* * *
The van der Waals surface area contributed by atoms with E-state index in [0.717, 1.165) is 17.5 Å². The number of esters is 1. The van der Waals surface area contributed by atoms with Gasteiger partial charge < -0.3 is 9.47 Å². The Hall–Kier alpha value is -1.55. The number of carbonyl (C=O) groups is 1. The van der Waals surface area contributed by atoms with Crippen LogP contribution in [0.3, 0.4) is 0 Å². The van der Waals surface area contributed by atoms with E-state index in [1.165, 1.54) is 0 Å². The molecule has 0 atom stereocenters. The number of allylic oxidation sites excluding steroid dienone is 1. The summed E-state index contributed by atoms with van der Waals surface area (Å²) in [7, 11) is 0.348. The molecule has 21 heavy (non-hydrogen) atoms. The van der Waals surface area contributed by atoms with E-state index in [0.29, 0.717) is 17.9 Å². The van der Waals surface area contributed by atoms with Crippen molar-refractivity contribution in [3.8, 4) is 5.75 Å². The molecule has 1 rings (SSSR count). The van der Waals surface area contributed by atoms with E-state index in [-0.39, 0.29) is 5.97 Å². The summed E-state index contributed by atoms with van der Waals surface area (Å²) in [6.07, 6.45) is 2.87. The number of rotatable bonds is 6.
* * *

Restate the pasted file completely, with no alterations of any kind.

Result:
The van der Waals surface area contributed by atoms with E-state index in [0.717, 1.165) is 17.5 Å². The number of esters is 1. The van der Waals surface area contributed by atoms with Gasteiger partial charge < -0.3 is 9.47 Å². The Hall–Kier alpha value is -1.55. The number of carbonyl (C=O) groups is 1. The van der Waals surface area contributed by atoms with Crippen LogP contribution in [0.3, 0.4) is 0 Å². The van der Waals surface area contributed by atoms with E-state index in [1.165, 1.54) is 0 Å². The molecule has 0 atom stereocenters. The number of allylic oxidation sites excluding steroid dienone is 1. The summed E-state index contributed by atoms with van der Waals surface area (Å²) in [7, 11) is 0.348. The molecule has 21 heavy (non-hydrogen) atoms. The van der Waals surface area contributed by atoms with E-state index in [0.29, 0.717) is 17.9 Å². The van der Waals surface area contributed by atoms with Crippen molar-refractivity contribution in [3.8, 4) is 5.75 Å². The molecule has 1 rings (SSSR count). The van der Waals surface area contributed by atoms with E-state index in [-0.39, 0.29) is 5.97 Å². The summed E-state index contributed by atoms with van der Waals surface area (Å²) in [6.07, 6.45) is 2.87. The number of rotatable bonds is 6.